In the first part of Captain America: Civil War, Tony Stark is giving a speech at his old college, MIT, where he demonstrates an impressive technological feat: A virtual reality installation that shows a younger version of himself interacting with his late parents, Howard and Maria Stark.
As impressive as it seems in a world where Stark has built countless flying suits, it's an even more remarkable achievement for the creators of Civil War. In an interview with The Hollywood Reporter, Trent Claus, visual effects supervisor at Lola VFX, the visual effects company who worked on the movie, explained how they brought young Tony Stark to life — and how this kind of visual effects is actually way more used than we think.
It's A Tricky Process
The scene only lasts a few minutes, but it's not hard to see why the process of rendering a young Tony Stark is incredibly tricky. Instead of creating a full digital version, the visual effects artists actually used footage of the actor to retain his personality. And although the transformation is similar to using Photoshop, it's not just a matter of airbrushing Downey Jr.'s wrinkles. As Claus explains:
"Every feature of the face and body needed to be addressed in some fashion. One thing that happens to all of us is that the skin of the face gradually lowers in certain areas, and needs to be 'lifted' back to where it was at the age in question. But other changes are incredibly subtle, such as increase in the way light reflects off the sheen of the skin, a reduction in the appearance of tiny blood vessels under the surface of some parts of the face, or more blood flow in the cheeks giving them that familiar youthful 'glow.'"
Which Challenges Did The VFX Team Encounter?
The first difficulty stemmed from the length and complexity of the scene, says Claus.
"The shot was nearly 4,000 frames long, with Tony Stark turning from one side to the other multiple times, physically interacting with other actors, and the set itself, and moving closer to the camera for a very long, uninterrupted close-up."
But the ultimate challenge was the fact that unlike Benjamin Button — who Lola VFX has also worked on — audiences know what a young Robert Downey Jr. actually looks like. That's why the VFX team analyzed footage of his earlier movies.
"Additionally, when working with the appearance of a well-known actor such as Robert Downey Jr., there is the added pressure of living up to the youthful appearance that audiences remember."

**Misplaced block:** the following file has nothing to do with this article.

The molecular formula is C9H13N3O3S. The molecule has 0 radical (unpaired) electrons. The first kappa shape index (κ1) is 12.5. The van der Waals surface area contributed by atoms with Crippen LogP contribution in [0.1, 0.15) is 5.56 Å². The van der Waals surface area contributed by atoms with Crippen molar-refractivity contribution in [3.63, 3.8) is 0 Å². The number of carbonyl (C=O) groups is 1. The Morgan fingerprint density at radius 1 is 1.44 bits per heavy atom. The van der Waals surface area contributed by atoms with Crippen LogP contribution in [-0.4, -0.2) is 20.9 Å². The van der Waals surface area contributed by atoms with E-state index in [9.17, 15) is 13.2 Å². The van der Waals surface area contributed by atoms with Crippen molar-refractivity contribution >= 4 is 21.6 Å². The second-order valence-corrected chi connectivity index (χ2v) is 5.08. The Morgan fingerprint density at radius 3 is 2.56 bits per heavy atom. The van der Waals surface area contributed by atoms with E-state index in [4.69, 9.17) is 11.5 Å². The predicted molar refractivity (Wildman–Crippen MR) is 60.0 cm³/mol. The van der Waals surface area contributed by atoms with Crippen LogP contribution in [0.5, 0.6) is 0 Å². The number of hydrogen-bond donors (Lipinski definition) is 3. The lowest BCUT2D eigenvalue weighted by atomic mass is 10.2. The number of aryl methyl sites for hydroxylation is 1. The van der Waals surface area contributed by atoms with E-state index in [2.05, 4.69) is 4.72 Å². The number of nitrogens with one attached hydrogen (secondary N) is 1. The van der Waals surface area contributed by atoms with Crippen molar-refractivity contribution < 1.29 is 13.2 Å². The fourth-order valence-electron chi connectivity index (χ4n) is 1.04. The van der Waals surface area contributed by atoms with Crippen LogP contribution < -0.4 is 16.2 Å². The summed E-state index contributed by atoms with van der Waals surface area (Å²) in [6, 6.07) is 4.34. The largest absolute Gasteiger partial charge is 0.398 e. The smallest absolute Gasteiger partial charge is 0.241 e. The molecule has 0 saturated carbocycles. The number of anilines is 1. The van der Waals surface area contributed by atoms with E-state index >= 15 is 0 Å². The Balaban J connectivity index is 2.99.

Digital Botox Is Used More Often Than You Think
When we think "special effects," we obviously picture the Hulk or pre-serum Steve Rogers, but skin retouching in movies is actually very common — and very subtle. But most of the time, actors who got a digital lift of their features or a few pounds erased are keeping the intervention highly secret, so that most of the VFX companies working in Hollywood don't disclose who they've performed their magic on.
Research professor Paul Debevec, head of the Graphics Lab at the University of Southern California's Institute for Creative Technologies, links the trend to the often decried photoshopping of models in magazines.
"It's much more common than anyone realizes; this is the extension of what's done for magazine covers."
Just like magazines, this could lead to audiences having a distorted perception of what actors actually look like, which is risky for fans as well as the actors themselves.
"Of course one of the worries is that actors are going to have this Dorian Gray problem because the image that we have of them in the films is going to diverge further and further from the way that they look in real life. So they are going to have more trouble on the talk shows and on the red carpet, until those too can be touched up in real time with a yet-to-be invented technology."
If you add the fact that stunt doubles are sometimes rendered digitally for scenes deemed too dangerous for the actors, how close are we to watching entirely virtual movies?
Were you aware that visual effects are used to make actors look slightly younger?
Source: The Hollywood Reporter